Current Ratio

What is the 'Current Ratio' The current ratio is a liquidity ratio that measures a company's ability to pay short-term and long-term obligations. To gauge this ability, the current ratio considers the current total assets of a company (both liquid and illiquid) relative to that company’s current total liabilities.

source:
investopedia.com

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kaplancollectionagency.com

Current Assets / Current Liabilities

The current ratio is a liquidity and efficiency ratio that measures a firm’s ability to pay off its short-term liabilities with its current assets. The current ratio is an important measure of liquidity because short-term liabilities are due within the next year.

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myaccountingcourse.com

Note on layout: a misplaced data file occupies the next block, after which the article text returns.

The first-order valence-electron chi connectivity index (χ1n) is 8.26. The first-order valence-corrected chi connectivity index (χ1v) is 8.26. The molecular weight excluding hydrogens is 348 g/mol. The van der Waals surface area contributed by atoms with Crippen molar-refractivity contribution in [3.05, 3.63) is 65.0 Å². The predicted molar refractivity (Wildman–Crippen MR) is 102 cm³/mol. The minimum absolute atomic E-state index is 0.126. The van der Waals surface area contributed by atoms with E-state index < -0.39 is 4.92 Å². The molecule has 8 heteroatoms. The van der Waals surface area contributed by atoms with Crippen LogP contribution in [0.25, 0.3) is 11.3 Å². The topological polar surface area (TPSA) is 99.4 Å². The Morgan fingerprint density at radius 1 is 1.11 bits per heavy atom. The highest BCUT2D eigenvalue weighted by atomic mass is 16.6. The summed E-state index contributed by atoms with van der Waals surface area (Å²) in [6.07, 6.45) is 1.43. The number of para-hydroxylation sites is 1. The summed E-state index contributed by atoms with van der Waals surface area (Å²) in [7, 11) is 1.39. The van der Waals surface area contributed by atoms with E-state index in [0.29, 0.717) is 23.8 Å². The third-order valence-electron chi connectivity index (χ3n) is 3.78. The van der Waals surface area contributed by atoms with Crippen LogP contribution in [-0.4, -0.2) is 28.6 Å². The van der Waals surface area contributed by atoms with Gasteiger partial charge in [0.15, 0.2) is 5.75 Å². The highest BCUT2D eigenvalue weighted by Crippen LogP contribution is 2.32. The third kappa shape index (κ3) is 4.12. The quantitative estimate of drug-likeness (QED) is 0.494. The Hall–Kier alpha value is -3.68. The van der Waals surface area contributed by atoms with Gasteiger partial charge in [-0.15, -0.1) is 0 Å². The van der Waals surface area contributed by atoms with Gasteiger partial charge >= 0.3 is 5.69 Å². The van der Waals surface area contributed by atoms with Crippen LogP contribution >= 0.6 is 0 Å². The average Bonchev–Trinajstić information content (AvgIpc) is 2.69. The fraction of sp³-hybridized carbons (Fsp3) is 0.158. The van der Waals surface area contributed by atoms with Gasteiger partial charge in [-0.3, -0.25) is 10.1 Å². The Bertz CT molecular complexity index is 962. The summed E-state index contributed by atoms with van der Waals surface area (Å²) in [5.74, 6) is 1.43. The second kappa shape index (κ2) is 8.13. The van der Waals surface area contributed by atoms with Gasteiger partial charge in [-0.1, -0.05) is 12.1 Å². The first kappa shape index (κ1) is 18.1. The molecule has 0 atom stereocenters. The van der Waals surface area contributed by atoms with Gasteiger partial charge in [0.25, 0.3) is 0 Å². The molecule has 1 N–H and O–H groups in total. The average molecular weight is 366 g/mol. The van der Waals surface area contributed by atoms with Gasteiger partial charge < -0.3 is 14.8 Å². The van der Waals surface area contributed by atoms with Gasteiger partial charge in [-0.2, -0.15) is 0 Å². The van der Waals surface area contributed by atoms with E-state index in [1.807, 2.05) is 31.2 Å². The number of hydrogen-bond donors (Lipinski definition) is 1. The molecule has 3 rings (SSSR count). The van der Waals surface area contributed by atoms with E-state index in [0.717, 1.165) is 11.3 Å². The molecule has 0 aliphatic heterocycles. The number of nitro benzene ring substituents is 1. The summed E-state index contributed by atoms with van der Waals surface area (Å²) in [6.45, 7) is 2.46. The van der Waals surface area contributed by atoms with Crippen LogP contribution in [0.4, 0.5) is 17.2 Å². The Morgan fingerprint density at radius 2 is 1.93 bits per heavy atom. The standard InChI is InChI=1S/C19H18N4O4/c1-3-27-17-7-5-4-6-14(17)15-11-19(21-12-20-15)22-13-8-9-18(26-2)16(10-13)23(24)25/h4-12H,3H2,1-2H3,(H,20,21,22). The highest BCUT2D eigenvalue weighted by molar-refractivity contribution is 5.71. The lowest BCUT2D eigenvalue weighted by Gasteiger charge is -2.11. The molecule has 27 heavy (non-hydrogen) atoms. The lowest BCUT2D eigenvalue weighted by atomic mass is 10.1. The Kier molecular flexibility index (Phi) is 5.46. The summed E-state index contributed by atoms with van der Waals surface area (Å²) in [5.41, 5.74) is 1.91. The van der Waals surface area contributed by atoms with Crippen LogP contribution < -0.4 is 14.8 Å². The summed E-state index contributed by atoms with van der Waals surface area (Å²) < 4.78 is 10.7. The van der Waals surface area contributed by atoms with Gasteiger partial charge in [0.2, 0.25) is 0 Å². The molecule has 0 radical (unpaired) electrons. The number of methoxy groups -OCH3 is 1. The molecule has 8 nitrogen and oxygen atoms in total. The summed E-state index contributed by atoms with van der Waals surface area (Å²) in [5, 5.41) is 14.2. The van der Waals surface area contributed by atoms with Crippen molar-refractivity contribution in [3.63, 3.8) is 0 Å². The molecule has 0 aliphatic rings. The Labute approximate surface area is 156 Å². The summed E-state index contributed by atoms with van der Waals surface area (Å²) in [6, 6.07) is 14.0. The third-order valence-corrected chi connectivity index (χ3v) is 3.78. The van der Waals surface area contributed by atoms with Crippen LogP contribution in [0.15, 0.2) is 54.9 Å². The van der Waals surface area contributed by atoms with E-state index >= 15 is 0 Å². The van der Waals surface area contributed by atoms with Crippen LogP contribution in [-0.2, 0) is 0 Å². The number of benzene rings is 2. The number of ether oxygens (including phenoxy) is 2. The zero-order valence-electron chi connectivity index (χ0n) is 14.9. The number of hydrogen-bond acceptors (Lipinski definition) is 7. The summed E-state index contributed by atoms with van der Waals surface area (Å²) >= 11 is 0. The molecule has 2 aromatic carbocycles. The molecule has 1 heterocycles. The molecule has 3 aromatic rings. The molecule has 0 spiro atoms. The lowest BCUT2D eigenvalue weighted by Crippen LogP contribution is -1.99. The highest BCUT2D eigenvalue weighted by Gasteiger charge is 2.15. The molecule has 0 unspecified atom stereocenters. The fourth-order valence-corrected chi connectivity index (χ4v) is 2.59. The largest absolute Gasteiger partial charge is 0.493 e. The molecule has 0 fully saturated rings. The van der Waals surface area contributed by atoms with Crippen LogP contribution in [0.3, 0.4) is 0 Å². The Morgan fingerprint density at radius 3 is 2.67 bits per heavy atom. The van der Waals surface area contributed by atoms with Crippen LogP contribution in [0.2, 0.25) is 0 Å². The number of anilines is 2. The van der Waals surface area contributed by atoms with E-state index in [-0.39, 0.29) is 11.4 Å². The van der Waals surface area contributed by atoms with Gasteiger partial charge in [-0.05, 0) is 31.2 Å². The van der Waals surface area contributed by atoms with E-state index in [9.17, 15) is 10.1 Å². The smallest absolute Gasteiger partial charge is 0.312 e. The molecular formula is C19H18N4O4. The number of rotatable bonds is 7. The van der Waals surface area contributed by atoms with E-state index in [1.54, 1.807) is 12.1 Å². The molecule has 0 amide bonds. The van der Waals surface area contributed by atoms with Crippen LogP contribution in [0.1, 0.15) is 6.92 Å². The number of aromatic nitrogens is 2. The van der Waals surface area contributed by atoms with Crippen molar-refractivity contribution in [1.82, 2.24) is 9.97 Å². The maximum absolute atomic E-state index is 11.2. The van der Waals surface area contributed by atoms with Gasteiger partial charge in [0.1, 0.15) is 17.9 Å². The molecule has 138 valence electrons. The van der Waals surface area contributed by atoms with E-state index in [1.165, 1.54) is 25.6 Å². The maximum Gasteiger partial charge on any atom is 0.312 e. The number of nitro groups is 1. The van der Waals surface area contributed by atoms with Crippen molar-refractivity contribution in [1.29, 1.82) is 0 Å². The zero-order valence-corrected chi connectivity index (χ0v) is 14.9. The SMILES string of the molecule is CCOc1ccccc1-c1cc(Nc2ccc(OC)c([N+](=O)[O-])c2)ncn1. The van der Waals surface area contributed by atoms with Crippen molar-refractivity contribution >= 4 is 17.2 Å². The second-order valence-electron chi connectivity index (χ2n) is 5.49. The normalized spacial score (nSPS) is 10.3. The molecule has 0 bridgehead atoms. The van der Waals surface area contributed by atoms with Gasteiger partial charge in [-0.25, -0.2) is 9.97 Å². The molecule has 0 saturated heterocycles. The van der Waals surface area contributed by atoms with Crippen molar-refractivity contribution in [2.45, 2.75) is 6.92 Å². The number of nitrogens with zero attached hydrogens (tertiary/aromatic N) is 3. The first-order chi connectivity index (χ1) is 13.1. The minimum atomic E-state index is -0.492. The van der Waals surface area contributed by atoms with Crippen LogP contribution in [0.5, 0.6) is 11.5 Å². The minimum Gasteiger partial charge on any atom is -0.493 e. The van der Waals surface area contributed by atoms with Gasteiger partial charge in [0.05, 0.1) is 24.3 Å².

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Quick Ratio

The quick ratio is a financial ratio used to gauge a company's liquidity. The quick ratio is also known as the acid test ratio. The quick ratio compares the total amount of cash + marketable securities + accounts receivable to the amount of current liabilities.

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accountingcoach.com

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(Current Assets – Inventories)/ Current Liabilities

The current ratio, also known as the working capital ratio, is a liquidity ratio that measures the proportion of a company’s current assets to its current liabilities. It is used to measure a company’s short-term financial health.

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fitsmallbusiness.com

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Return on Equity (ROE)

Return on equity (ROE) is the amount of net income returned as a percentage of shareholders equity. Return on equity measures a corporation's profitability by revealing how much profit a company generates with the money shareholders have invested.

source:
investopedia.com

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accountingplay.com